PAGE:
CHICAGO — What a difference a day (and the blazing spotlight of unanticipated media coverage) makes.
The Illinois politician who on Monday introduced legislation that would prohibit the state’s police officers from enforcing many traffic and auto registration violations said on Wednesday that he “won’t be moving” the bill forward.
Capitol Fax, a state political news site, caught up with Rep. Justin Slaughter (27th) after CWBChicago and a handful of other small, independent news organizations reported on his proposal. Slaughter was summarily “pummeled on social media,” said Capitol Fax.
“It was not my intention to get this reaction,” Slaughter told the outlet. “But I certainly understand it because of the broadness of what was reflected in the language.”
That “broadness” would have prohibited police officers across Illinois from stopping motorists for a range of violations, including expired plates, tinted windows, improper lane usage, and even speeding up to 25 mph over the posted limit.
Slaughter’s bill also stated that any evidence police collected during a prohibited stop would not be admissible in “any trial, hearing, or other proceeding,” even if the driver gave cops permission to search their vehicle.
In a rambling, hand-in-the-cookie-jar explanation, Slaughter told Capitol Fax that the law he tried to get passed was “more of a conversation starter.”
But I do plan to have the conversation about racial disparities. I think the narrative that I’m gonna put a lot of effort into is balance. Not necessarily taking away the tools from law enforcement to make traffic stops, which I get it, the current language is doing that. But the narrative that I would like folks to know is that you don’t want to take away tools for law enforcement to make traffic stops, but at the same time, what is the approach and interventions that law enforcement can make that at least acknowledge racial disparities and fairness and equity as it relates to these traffic and pedestrian stops.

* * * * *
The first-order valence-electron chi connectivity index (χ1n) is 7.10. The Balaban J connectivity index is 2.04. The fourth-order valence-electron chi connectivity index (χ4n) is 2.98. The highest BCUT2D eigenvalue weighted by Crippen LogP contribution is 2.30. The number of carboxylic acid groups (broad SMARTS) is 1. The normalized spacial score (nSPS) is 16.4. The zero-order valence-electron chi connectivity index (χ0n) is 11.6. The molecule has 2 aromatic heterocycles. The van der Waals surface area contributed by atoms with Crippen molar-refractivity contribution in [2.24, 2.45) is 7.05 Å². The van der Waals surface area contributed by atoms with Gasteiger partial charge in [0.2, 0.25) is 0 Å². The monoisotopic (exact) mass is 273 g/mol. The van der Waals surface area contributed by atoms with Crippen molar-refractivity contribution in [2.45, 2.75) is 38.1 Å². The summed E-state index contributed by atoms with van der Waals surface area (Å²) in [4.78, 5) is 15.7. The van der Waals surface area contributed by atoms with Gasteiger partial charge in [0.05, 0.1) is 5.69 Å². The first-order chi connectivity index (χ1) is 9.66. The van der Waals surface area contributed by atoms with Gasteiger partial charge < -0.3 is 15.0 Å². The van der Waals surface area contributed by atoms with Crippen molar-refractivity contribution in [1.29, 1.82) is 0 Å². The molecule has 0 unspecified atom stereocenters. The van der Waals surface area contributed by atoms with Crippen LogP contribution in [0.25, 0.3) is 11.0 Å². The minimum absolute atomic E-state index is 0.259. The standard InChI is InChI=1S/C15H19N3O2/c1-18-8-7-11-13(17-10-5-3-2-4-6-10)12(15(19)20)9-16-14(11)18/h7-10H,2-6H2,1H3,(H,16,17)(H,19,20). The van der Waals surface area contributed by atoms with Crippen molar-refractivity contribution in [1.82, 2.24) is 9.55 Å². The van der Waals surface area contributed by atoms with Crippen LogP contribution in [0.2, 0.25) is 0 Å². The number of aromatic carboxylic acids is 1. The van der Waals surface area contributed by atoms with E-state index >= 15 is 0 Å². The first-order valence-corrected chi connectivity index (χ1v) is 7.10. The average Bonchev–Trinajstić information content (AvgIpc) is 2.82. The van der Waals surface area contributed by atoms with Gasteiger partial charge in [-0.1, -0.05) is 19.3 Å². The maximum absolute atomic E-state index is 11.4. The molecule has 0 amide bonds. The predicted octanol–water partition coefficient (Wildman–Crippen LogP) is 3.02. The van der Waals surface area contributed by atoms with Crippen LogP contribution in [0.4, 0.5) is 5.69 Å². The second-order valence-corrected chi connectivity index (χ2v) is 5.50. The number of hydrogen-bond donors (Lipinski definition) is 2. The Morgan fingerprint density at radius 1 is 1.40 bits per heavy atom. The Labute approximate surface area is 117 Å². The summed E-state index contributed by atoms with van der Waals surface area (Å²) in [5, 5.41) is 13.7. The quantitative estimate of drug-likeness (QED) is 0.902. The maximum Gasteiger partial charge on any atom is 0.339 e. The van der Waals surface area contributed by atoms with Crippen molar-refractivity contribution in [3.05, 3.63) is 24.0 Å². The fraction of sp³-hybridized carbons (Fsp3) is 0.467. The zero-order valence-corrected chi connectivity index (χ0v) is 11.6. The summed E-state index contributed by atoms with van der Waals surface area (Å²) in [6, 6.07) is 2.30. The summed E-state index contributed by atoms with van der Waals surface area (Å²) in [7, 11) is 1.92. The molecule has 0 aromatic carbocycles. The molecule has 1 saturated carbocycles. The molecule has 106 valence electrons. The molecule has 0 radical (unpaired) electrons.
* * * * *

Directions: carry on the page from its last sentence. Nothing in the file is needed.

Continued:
So, my energy and my efforts, to your question, is to generate the discussion. Now, out of respect for law enforcement, out of respect for law-abiding citizens, it was not my intention to get this reaction. But I certainly understand it because of the broadness of what was reflected in the language.
The funny thing about all that is that Slaughter is the chair of the state House Judiciary-Criminal Committee. If he wanted to have a “conversation” about the subject, all he needed to do was schedule some hearings.
In addition to barring cops from enforcing speeding violations that aren’t flagrant enough to become criminal matters, Slaughter wanted to prevent officers from pulling people over for:
- failing to display license plates or stickers
- operating with an expired registration sticker
- not wearing a seat belt
- improper lane usage that does not meet the criminal threshold
- failing to comply with “certain requirements concerning vehicle lamps”
- excessive window tints
- defective mirrors
- obstructed windshields or defective windshield wipers
- defective bumpers
- excessive exhaust
Slaughter represents parts of the city of Chicago neighborhoods like Roseland, Morgan Park, and Beverly and parts of suburbs from Blue Island to Orland Park.